2015 Nevada Legislative Session Review and Report Card
On November 5, 2014, Nevada woke up to a vastly different state politically.
Voters had thoroughly rejected the margin tax, which went down by a stunning 78.74 percent to 21.26 percent margin. Even in liberal Clark County, the tax proposal won just 23.46 percent of the vote.
Republicans had also been swept to power, controlling both branches of the legislature and the governor’s mansion for the first time since 1929. Before the election, Democrats controlled the Assembly 27 to 15 and the Senate 11 to 10. After the election, Republicans controlled the Assembly 25 to 17 and the Senate 11 to 10.
Fresh off a decisive popular rejection of a massive tax increase and with candidates who pledged their support for low taxes throughout the campaigns, Republicans had earned a chance to lead.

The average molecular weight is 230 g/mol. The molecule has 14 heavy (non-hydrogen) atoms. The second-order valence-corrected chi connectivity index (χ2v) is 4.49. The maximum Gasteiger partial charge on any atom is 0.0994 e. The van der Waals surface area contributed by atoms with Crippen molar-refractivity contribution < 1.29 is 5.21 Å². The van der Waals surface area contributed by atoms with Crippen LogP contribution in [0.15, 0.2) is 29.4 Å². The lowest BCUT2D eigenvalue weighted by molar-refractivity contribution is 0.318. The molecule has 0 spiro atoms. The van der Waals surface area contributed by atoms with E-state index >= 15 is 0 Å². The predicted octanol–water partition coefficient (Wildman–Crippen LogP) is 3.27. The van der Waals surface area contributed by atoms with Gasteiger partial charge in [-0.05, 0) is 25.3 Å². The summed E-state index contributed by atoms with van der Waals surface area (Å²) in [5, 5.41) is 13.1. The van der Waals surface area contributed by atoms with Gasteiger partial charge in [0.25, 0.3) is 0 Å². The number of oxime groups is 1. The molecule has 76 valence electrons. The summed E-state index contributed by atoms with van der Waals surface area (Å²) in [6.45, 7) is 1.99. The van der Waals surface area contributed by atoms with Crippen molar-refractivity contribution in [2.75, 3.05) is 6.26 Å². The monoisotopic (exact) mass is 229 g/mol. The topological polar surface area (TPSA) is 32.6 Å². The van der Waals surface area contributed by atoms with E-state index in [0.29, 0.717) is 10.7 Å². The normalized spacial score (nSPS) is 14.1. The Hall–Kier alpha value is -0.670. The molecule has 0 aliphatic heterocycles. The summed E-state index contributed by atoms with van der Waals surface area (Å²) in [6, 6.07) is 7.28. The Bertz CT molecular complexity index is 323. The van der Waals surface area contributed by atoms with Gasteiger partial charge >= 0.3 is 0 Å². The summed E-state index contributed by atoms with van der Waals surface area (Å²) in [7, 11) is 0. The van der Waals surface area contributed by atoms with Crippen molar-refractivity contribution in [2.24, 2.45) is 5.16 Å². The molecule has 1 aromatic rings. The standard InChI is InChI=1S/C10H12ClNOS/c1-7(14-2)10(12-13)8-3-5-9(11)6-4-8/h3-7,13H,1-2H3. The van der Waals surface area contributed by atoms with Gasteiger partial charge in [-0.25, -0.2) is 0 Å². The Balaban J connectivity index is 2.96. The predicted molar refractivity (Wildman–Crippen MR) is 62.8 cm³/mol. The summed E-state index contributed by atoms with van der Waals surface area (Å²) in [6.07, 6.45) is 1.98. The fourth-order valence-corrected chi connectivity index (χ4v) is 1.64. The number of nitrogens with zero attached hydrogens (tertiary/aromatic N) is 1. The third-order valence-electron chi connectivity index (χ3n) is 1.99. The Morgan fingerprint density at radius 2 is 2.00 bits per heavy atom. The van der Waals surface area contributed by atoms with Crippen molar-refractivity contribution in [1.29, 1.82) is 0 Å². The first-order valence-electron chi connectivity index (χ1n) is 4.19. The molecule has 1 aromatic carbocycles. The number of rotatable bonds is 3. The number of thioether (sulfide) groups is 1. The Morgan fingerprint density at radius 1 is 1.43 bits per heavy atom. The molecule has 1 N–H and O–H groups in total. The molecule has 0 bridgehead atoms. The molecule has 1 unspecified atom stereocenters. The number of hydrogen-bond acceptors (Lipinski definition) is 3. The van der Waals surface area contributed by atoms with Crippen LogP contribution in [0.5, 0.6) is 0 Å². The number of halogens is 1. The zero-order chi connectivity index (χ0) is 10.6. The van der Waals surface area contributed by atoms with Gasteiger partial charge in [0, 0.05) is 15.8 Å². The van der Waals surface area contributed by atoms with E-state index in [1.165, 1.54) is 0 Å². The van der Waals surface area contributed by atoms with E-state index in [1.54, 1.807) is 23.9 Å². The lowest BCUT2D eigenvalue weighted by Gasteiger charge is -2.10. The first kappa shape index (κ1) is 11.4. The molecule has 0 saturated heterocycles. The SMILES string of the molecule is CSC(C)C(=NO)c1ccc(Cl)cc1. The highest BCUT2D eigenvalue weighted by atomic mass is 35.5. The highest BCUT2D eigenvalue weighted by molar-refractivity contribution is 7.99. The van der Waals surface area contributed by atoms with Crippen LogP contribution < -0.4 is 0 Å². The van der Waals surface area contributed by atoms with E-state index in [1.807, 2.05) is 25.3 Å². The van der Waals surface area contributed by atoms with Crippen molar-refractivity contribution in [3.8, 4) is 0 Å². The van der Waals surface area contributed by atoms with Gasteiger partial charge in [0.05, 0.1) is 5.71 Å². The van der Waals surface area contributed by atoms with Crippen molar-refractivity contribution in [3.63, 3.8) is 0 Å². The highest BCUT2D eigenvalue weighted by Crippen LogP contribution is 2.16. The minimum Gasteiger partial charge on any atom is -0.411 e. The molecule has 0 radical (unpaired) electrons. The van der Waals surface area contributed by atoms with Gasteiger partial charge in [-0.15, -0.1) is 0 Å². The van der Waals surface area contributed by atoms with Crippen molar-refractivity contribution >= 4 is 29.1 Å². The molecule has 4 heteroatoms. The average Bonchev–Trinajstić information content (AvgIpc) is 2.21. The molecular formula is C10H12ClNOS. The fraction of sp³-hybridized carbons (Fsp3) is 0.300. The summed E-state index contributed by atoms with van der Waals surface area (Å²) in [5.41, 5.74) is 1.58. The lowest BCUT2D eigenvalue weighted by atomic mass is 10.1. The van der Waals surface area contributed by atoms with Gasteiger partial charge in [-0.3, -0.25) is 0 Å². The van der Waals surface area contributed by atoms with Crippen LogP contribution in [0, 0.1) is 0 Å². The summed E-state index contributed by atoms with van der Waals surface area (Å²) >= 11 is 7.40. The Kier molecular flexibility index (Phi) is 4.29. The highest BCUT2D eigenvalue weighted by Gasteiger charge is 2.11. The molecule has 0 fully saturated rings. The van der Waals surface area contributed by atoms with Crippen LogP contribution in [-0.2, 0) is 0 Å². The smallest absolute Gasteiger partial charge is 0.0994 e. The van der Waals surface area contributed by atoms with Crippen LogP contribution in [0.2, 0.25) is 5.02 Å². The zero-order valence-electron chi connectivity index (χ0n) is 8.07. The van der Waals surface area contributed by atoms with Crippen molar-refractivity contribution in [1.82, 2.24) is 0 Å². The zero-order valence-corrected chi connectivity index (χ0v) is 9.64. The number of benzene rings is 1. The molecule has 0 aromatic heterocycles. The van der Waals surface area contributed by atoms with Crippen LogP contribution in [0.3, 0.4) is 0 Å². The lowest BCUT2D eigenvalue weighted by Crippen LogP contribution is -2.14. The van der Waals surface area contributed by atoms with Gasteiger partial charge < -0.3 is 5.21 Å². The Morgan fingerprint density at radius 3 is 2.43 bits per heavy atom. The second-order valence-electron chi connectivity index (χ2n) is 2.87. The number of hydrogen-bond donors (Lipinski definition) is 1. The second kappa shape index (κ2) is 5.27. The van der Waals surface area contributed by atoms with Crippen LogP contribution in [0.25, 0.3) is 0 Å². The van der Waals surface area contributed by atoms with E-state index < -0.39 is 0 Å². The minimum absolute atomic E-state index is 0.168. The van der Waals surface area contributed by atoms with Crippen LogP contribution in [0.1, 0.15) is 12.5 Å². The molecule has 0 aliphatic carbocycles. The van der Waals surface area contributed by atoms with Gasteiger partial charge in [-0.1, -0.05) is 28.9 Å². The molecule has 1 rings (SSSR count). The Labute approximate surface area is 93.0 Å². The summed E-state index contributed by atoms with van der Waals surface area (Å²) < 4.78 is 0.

Within four weeks of the start of the Legislative Session, the Legislature had already passed AB125, which significantly reformed Nevada’s construction-defect law. Previously, Nevada’s construction-defect law had been written by trial-lawyer lobbyists and guaranteed lawyers unlimited “prelitigation” fees, whether a case ever went to trial or not.
Signed on Feb. 24 by Sandoval, AB125 revised the state’s definition of “constructional defect” and rolled back attorney fee provisions.
The passage so early in the legislative session of that commonsense conservative reform showed the kind of progress that could have occurred, had Sandoval and Sen. Majority Leader Michael Roberson actually wanted conservative reforms. Instead, priorities for the two focused primarily on increasing taxes and government spending.
Legislators' scores are on pages 26-27, and Gov. Sandoval’s score is on page 25.